I should be softening as I advance towards the twilight of my days, but I found myself more and more irritated by almost everything in The Broken Hearts Gallery

It's a sign of how oblivious to current film and television that I had no idea who Viswanathan or Montgomery are (not having seen either Blockers or Stranger Things). I figure writer/director Natalie Krinsky was going for "adorkable" with regards to Lucy, but to me, she came across as an almost Satanically stupid woman. She's the type who appears to think Sex in the City is a documentary series and behaves accordingly. She's not a manic pixie dream girl, but she is quite manic, has kind of a pixie manner, lives in a dream world, and is a girl.

There's a frantic, almost unhinged manner to Lucy that she comes across as less "endearing" and more "flat-out bonkers". Her actions, her total immaturity, her own words make her look like a loon. "If you got to know me, you'd be obsessed with me", she tells Nick at one point, displaying either an almost breathtaking narcissism or a total break from reality.

It's hard for me to judge whether Viswanathan is a good actress because this part is so cliched it gives her nothing but exaggerated manners and scenes where she appears to be literally insane. To be fair a lot of The Broken Hearts Gallery plays as ninth-level sitcom, a script that even the writers of Life With Lucy would reject as far too stupid.

As if to compensate for Viswanathan's frantic manner, Montgomery is virtually catatonic as Nick. He seems quite at ease to placate this rather shallow, barely sane woman in her sense of importance. In truth, all the characters seem to coddle her ideas and whims no matter how dumb they may be.

It's a terrible disservice to have Bernadette Peters in your film and have her do so little.

A lot of The Broken Hearts Gallery is quite sitcom-like, which perhaps isn't surprising given that Krinsky started out writing for television, though to be fair I don't count Gossip Girl as a sitcom.

You know where every bit is going: the silent boyfriend (itself a gimmick) who will eventually speak, the reason Nick is naming his boutique hotel "Chloe", the last-minute declarations of love. 

Is that why so many found it funny? I know the few in the theater were laughing. I know many people who love the film, finding it quirky and endearing not unlike how the film wants me to look upon Lucy. 

I just happened to find her insipid, witless and full of herself. In that respect, I found my feelings for Lucy matched my feelings for The Broken Hearts Gallery.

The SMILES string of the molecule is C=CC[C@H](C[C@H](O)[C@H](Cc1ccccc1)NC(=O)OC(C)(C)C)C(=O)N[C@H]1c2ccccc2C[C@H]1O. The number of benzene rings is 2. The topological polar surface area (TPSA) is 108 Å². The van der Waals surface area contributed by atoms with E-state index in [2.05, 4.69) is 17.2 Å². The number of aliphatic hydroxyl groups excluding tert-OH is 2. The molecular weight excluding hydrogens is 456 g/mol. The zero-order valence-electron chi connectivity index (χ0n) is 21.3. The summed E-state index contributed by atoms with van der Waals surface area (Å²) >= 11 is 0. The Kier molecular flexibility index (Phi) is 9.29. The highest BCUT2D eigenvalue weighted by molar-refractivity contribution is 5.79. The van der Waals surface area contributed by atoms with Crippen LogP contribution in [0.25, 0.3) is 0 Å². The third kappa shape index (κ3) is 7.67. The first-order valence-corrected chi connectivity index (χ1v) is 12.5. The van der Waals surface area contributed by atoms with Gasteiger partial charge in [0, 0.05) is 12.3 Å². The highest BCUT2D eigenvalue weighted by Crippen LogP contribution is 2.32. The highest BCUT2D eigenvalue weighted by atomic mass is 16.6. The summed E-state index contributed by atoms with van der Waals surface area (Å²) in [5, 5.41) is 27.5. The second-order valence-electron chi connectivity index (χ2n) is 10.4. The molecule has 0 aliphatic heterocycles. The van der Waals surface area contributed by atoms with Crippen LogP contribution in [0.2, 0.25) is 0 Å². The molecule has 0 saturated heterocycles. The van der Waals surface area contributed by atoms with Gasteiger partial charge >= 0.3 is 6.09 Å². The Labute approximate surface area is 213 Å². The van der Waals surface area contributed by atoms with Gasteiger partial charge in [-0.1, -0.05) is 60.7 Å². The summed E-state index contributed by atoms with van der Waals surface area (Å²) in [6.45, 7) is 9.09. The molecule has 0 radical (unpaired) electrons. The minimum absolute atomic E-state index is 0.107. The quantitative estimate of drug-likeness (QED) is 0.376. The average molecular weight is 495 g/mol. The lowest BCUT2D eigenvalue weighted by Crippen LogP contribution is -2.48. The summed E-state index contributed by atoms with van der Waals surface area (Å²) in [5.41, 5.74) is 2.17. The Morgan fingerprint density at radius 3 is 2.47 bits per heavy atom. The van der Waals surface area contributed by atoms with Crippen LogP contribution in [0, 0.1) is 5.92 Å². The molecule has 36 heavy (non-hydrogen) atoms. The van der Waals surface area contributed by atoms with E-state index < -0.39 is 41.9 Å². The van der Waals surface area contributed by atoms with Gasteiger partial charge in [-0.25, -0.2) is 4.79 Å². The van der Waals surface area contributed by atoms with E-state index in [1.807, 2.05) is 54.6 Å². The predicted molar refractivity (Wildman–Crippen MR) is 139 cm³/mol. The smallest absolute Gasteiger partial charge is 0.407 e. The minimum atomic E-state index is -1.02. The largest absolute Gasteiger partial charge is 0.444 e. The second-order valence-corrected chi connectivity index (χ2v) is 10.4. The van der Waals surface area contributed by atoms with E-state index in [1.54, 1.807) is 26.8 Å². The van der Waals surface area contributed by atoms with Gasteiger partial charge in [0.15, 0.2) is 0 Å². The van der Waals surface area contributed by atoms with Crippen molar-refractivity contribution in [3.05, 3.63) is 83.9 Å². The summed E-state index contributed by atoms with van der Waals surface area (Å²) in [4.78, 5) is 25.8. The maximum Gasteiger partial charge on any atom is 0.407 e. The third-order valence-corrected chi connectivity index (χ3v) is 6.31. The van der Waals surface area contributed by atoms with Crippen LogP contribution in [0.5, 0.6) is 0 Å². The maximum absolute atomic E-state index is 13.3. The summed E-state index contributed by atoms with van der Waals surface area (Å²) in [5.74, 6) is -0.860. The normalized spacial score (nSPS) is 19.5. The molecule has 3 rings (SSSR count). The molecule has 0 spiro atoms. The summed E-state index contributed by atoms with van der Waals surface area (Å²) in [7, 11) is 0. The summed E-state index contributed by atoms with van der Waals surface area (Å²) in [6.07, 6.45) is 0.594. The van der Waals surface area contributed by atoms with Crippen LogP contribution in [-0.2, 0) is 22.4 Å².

Friday, September 11, 2020

The Personal History of David Copperfield: A Review


It would have been too simple to call the film plain David Copperfield. No, director/co-writer Armando Iannucci had to go with the more flamboyant The Personal History of David Copperfield. That should signal how cutesy this Charles Dickens adaptation is meant to be seen. Meant being the operative word, for while David Copperfield has some strong qualities, it simply is too self-aware and rapid to be what it aims at.

Our titled hero David Copperfield (Dev Patel) rushes through life with a cheerful optimism as the narrator of his own adventures. We steamroll through all the major events of his life up to the time of his writing. There is his birth, followed by his mother's remarriage to the abusive Edward Murdstone (Darren Boyd), his exile to a bottling factory, his mother's death, and salvation with his Aunt Betsy (Tilda Swinton) and her bonkers cousin Mr. Dick (Hugh Laurie). 

There's his school days where he encounters the seemingly subservient Uriah Heep (Ben Whishaw) and re-encounters the kind but perpetually broke Mr. Micawber (Peter Capaldi) masquerading as a schoolteacher. David also makes friends with young and wealthy Steerforth (Aneurin Barnard), whom David introduces to the family of his former nanny. More wild romances for Steerforth and David come but not without David's fortunes rising and falling and rising again until all is well.

This is the second Iannucci film I've seen, and now I find that his style is simply not to my liking. I was one of the few dissenting voices on The Death of Stalin, my major issue being the same that I have with The Personal History of David Copperfield: it is simply too aware that it is a "comedy". I'm not averse to a little winking at the audience, but both The Death of Stalin and The Personal History of David Copperfield simply held that they were funny by default and everyone behaved as such. I'm of the belief that comedy should flow naturally from the situations, which I did not find in David Copperfield.

The real problem for David Copperfield is that everything was far too frenetic and frantic, going so fast through what I imagine is a massive novel that more than once I wondered "who are these people and why should we care?" Take for example when Mr. Micawber appears in David's classroom much to his horror. 

He had already told his friends all about his adventures with Mr. Micawber when he appears, and in what appears to be the fastest hiring and firing in school history our hapless but endearing miscreant is let go within maybe ten minutes of entering the school when Steerforth exposes him to the whole class. The audience gets a series of whiplashes as David Copperfield races from scene to scene to where at times you become, not lost but more puzzled at to who is who and what is what.

In his time at the bottling company we are introduced to two characters whom I called "Whisperer" and "Repeater" because I don't think we ever got their names and these were their only defining characteristics. I figure the fact that one whispered and the other repeated what was said was meant to be funny. It wasn't at least to me.